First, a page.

FIG. 6 shows an example ophthalmic progressive addition lens (PAL) 600 that incorporates both multiple magnifying powers and prescribed astigmatism in a single surface according to the invention. This lens, having an edge 610, typifies designs made with our procedure, although other optical devices can be produced in a similar manner. The coordinate axes denote millimeters from the center of the lens. FIG. 6A includes contour lines 620 having constant optical power. FIG. 6B includes contours 630 of constant astigmatism or cylinder. Short bars 640 indicate the direction of maximum principal curvature, that is, the direction of the total astigmatism, both for the prescribed correction and for errors induced by the progressive powers.

This example illustrates a lens design of radius 30 mm, having an add power of 2.0 diopters, and a prescribed (i.e., desired) astigmatism correction of 3.0 diopters at an angle of π/4.(northwest in FIGS. 6A and B). This design achieves the add power, and the total astigmatism is close to the prescribed value in the far-vision, near-vision, and corridor regions. The direction of the total astigmatism remains close to the prescribed direction, and both the power and the cylinder vary smoothly, without visibly annoying sharp changes. There is a clear corridor connecting the far and near regions in the cylinder contour in FIG. 6B. The maximum deviation in total astigmatism from the prescribed value is only 75% of the add power, that is, 75% of the difference between the magnifying powers of the far- and near-vision regions. This is a remarkable result in comparison to previous progressive designs known to us. Typically, a design is considered good when its total astigmatism deviates from the prescribed value by less than 100% of the add power over the lens surface.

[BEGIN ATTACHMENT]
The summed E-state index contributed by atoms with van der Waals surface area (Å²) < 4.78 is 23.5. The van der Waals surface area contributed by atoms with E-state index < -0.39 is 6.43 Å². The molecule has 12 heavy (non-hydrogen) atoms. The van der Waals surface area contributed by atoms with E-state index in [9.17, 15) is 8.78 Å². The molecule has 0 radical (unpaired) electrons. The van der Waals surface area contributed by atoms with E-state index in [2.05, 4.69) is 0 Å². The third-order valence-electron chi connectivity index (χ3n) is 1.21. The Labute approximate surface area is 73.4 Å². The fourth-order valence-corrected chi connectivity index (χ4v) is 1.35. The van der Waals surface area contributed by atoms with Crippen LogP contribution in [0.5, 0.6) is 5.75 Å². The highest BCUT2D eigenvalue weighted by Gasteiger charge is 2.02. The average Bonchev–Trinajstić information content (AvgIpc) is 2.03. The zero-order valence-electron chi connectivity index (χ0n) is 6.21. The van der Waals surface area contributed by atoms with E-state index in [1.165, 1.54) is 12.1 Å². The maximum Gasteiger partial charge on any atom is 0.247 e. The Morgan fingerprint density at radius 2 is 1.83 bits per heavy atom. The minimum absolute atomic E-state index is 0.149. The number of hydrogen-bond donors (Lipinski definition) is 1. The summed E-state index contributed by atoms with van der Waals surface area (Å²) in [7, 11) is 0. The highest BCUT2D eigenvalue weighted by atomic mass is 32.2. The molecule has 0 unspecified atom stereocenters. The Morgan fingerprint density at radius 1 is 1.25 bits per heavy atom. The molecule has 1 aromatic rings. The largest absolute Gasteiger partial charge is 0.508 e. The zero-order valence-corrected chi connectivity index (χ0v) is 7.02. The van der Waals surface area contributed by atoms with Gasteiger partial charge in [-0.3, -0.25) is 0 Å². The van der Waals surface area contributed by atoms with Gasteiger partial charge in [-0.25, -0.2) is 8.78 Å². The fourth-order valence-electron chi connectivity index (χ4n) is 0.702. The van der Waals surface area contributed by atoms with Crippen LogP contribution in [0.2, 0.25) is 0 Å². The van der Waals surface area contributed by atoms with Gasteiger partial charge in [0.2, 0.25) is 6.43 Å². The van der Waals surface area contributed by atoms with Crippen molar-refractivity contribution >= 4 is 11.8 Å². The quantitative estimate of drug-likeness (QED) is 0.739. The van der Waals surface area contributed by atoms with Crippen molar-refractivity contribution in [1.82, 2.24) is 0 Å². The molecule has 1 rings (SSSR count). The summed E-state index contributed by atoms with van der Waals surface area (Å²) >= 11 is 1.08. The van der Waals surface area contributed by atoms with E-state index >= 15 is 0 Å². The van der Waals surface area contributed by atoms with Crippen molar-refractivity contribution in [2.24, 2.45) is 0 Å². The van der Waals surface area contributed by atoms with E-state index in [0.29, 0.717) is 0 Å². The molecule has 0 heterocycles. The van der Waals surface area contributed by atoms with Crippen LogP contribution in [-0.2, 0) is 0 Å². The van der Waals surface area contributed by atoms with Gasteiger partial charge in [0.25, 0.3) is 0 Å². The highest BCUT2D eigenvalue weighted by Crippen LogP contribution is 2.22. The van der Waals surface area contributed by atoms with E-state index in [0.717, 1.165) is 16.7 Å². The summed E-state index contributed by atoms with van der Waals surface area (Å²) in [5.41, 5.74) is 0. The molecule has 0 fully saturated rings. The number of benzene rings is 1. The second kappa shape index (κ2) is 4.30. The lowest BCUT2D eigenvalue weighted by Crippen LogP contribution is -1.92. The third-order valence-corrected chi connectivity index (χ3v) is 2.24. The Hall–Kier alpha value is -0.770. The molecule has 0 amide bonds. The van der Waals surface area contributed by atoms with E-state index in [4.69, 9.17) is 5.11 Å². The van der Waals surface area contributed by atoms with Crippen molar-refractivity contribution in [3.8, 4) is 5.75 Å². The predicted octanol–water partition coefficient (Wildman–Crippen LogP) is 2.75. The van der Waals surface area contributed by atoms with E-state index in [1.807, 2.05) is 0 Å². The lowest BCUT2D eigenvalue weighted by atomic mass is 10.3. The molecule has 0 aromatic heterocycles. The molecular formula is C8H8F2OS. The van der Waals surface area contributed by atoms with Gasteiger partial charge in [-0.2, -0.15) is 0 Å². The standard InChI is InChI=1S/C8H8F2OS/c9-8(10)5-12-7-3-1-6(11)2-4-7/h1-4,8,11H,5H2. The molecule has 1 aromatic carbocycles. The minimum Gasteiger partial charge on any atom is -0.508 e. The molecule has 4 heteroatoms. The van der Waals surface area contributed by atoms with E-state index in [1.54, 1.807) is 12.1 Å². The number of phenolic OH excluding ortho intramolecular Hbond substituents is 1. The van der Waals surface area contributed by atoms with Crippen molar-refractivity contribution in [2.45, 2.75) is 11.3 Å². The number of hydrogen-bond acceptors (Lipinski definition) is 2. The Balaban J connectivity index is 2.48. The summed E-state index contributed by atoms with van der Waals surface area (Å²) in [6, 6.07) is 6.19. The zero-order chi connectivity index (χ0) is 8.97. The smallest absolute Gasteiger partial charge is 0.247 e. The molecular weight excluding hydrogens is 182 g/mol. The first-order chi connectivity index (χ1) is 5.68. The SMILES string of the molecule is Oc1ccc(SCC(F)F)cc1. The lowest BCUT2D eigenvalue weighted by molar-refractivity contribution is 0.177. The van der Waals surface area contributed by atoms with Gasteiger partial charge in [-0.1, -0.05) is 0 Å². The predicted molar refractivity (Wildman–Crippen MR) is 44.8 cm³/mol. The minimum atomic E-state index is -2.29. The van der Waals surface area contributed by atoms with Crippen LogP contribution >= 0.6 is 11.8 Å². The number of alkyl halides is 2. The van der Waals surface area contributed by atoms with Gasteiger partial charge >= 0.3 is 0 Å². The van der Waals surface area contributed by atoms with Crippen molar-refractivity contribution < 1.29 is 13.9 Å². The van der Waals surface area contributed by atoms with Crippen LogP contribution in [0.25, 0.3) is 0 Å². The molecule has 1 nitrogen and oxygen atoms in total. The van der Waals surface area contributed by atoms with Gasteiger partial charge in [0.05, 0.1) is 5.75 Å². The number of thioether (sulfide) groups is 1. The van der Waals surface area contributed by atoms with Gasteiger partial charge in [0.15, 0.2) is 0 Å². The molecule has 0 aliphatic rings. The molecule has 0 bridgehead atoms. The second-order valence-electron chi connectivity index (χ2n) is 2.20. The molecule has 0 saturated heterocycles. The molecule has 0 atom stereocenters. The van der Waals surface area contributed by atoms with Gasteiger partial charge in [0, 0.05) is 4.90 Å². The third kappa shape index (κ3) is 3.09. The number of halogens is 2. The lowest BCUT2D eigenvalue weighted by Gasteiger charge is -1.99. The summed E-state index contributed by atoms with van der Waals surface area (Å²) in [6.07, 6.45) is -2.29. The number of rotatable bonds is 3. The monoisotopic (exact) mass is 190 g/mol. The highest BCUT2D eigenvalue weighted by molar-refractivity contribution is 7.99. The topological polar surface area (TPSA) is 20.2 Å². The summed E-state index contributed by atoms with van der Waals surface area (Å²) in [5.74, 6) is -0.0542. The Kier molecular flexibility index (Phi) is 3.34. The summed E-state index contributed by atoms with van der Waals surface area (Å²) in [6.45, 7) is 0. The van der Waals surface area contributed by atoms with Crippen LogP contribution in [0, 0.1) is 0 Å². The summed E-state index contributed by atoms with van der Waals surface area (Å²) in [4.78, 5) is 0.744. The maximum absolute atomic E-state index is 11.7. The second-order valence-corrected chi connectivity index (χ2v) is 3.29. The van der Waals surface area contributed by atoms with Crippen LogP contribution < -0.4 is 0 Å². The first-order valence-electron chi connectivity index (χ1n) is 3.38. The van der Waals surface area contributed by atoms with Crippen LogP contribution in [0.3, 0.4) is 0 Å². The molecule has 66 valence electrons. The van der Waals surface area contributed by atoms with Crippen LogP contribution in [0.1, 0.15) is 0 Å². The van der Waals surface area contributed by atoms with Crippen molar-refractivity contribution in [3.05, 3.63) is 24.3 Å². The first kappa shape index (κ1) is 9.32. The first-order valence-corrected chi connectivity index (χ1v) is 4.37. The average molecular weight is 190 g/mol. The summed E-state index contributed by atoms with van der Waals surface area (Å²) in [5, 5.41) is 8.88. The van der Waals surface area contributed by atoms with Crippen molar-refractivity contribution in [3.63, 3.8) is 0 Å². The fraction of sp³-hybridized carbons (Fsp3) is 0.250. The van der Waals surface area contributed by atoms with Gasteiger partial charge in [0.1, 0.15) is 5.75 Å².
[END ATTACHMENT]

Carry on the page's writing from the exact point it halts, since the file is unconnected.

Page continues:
System and Products